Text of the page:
China waited 6 days to issue warning about likely coronavirus pandemic
The Communist Chinese government delayed for six days before warning its citizens that the coronavirus outbreak in the city of Wuhan had likely become a pandemic, allowing thousands of people to become infected, according to a report on Wednesday.
President Xi Jinping warned the public on Jan. 20 – nearly a week after Chinese officials had privately determined on Jan. 14 that the virus had evolved into a pandemic, the Associated Press reported, citing expert estimates based on infection data.
During those crucial days, more than 3,000 people came down with the coronavirus, as tens of thousands of people attended a mass banquet in Wuhan, the epicenter of the virus, and millions of Chinese began traveling for Lunar New Year celebrations.
The first case of coronavirus in Wuhan was officially reported on Dec. 31.
The coronavirus outbreak has since surged around the world, infecting more than 2 million people and causing more than 127,000 deaths.
“This is tremendous,” Zuo-Feng Zhang, an epidemiologist at the University of California, Los Angeles, told the AP. “If they took action six days earlier, there would have been much fewer patients and medical facilities would have been sufficient. We might have avoided the collapse of Wuhan’s medical system.”
That nearly weeklong delay came after China’s version of the Centers for Disease Control and Prevention for two weeks didn’t register any cases from local officials.
Yet, during that period from Jan. 5 to Jan. 17, hundreds of people were showing up at hospitals in Wuhan and across the country.
The report said it’s unclear whether local officials failed to report the cases or whether government officials didn’t record them. According to other reports, US spy agencies “have concluded that the Chinese government itself does not know the extent of the virus and is as blind as the rest of the world … Midlevel bureaucrats in the city of Wuhan … and elsewhere in China have been lying about infection rates, testing and death counts, fearful that if they report numbers that are too high they will be punished, lose their position or worse.”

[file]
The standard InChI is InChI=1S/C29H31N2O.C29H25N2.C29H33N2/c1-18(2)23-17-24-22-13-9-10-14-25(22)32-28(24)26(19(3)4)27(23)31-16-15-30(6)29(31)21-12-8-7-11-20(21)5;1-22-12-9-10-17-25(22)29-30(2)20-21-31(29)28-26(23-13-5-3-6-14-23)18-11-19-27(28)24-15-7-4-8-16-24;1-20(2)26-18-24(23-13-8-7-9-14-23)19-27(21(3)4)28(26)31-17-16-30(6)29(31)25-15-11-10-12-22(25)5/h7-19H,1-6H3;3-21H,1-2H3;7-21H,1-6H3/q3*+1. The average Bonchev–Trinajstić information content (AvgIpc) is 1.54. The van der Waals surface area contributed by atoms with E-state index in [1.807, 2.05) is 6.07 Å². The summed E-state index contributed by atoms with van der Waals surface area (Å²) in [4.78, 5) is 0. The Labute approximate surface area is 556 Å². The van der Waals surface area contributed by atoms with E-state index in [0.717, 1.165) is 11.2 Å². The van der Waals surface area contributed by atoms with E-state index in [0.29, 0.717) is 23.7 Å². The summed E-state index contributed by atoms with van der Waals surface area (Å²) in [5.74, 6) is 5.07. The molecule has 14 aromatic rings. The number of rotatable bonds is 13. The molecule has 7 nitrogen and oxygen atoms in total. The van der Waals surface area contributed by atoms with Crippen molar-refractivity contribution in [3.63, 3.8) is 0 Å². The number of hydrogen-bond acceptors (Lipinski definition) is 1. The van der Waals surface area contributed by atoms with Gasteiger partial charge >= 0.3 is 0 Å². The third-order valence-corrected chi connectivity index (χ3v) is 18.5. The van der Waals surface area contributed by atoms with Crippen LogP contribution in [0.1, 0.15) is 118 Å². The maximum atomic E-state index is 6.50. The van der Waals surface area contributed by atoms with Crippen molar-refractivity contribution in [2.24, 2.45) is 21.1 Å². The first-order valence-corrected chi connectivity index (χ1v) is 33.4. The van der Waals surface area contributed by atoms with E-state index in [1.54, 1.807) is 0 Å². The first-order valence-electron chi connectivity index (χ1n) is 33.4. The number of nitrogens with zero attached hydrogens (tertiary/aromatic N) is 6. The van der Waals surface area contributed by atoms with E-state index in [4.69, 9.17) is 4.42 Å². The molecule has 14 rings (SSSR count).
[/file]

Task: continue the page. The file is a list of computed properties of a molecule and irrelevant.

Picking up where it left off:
But, according to experts interviewed by the AP, it’s clear that Beijing’s bureaucratic hurdles, stranglehold on information, lack of transparency and reluctance to deliver bad news up the chain of command stifled early warnings.
The report noted that eight doctors were punished for “rumor-mongering” — an announcement broadcast on national television on Jan. 2.
“Doctors in Wuhan were afraid,” said Dali Yang, a professor of Chinese politics at the University of Chicago. “It was truly intimidation of an entire profession.”
China denied a “cover-up” or “lack of transparency,” according to the AP report, quoting foreign ministry spokesman Zhao Lijian calling the allegations “groundless” last week.
The Chinese Communist Party didn’t fully respond to the possible pandemic and launch a national plan until the first case was reported outside China on Jan. 13 in Thailand.
It then began distributing testing kits, eased the criteria for confirming cases and ordered more screenings for patients — all without notifying the public.